a short one, the attention of the house being directed exclusively to the business for the transaction of which it had met. An act was immediately passed to authorise free trade with the United States, under the treaty which had been concluded. The measure opened the way for the introduction into the island. free of duty, of grain and breadstuffs of all kinds; butter, cheese, tallow, lard, etc., in accordance with a policy which has been found to operate most beneficially in the countries where it has been adopted. Great Britain declared war in this year against Russia; but, beyond the withdrawal of the troops and the advance of the prices of breadstuffs and provisions, the island was not affected by its prosecution.
The Worrell Estate, consisting of eighty-one thousand three hundred and three acres, was purchased by the government at the close of the year 1854, - the price paid for the property being twenty-four thousand one hundred pounds, of which eighteen thousand pounds were paid down, and the balance retained till the accuracy of its declared extent was ascertained.
In the session of 1855 a considerable amount of legislative business was transacted, including the passing of. an act for the incorporation of Charlottetown, an act for the incorporation of the Bank of Prince Edward Island, and an act to provide a normal school for the training of teachers. In proroguing the assembly, the governor referred in terms of condemnation to any further agitation of the question of escheat, as successive governments were opposed to every measure which had hitherto passed relating to the subject, in the wisdom of which opposition the governor expressed himself as fully concurring. He approved of the active measures which had been taken under the Land Purchase Bill, and expressed his conviction that similar measures
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only required the cordial co-operation of the tenantry to secure an amount of advantage to themselves which no degree of agitation could obtain. The island had contributed two thousand pounds to the Patriotic Fund, which had been instituted to relieve the widows and children of soldiers who fell in the Crimean war; and the governor expressed Her Majesty's satisfaction with the generous sympathy thus evinced by the people and their representatives.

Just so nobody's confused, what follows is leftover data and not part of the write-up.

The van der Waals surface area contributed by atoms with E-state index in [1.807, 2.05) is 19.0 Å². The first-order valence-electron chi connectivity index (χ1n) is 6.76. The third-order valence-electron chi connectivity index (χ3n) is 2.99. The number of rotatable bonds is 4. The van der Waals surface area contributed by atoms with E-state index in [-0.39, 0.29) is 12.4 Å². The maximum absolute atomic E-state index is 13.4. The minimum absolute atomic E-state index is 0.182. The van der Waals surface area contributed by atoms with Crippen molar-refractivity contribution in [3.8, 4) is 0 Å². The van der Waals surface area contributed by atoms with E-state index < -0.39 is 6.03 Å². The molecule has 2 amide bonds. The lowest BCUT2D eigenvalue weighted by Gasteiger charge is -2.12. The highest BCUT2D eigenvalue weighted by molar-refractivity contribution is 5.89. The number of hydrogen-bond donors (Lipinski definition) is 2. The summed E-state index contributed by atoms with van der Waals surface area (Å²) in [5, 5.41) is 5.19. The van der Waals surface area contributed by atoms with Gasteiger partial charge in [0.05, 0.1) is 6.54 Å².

In the month of March, 1855, a distressing occurrence took place. The ice-boat from Cape Tormentine to the island, with Mr. James Henry Haszard, Mr. Johnson, son of Dr. Johnson, medical students, and an old gentleman - Mr. Joseph Weir, of Bangor - as passengers, had proceeded safely to within half a mile of the island shore, when a severe snow-storm was encountered. The boat, utterly unable to make headway, was put about, drawn on the ice, and turned up to protect the men from the cold and fury of the storm. Thus they were drifted helplessly in the strait during Friday night, Saturday, and Saturday night. On Sunday morning they began to drag the boat towards the mainland, and, exhausted, - not having tasted food for three days, - they were about ceasing all further efforts, when they resolved to kill a spaniel which Mr. Weir had with him, and the poor fellows drank the blood and eat the raw flesh of the animal. They now felt a little revived, and lightened the boat by throwing out trunks and baggage. Mr. Haszard was put into the boat, being unable to walk; and thus they moved towards the shore, from which they were four or five miles distant. On Monday evening Mr. Haszard died from exhaustion. They toiled on, however, and on Tuesday morning reached the shore, near Wallace, Nova Scotia, but, unfortunately, at a point two miles from the nearest dwelling. Two of the boatmen succeeded in
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reaching a house, and all the survivors, though much frostbitten, recovered under the kind and judicious treatment which they received.
The census taken in 1855 declared the population of the island to be seventy-one thousand. There were, two hundred and sixty-eight schools, attended by eleven thousand pupils. The Normal School was opened in 1856 by the governor, and constituted an important addition to the educational machinery of the island.
During the session of 1855 an act was passed to impose a rate or duty on the rent-rolls of the proprietors of certain rented township-lands, and also an act to secure compensation to tenants; but the governor intimated, in opening the assembly in 1856, that both acts had not received her Majesty's confirmation, at which, in their reply to the speech, the house expressed regret, -not hesitating to tell His Excellency that they believed their rejection was attributable to the influence of non-resident proprietors, which had dominated so long in the councils of the Sovereign. Mr. Labouchere, the colonial secretary, in intimating the decision of the government in reference to the acts specified, stated that whatever character might properly attach to the circumstances connected with the original grants, which had been often employed against the maintenance of the rights of the proprietors, they could not, with justice, be used to defeat the rights of the present owners, who had acquired their property by inheritance, by family settlement, or otherwise. Seeing, therefore, that the rights of the proprietors could not he sacrificed without manifest injustice, he felt it his duty steadily to resist, by all means in his power, measures similar in their character to those recently brought under the consideration of Her Majesty's government, he desired, at the same time, to assure the house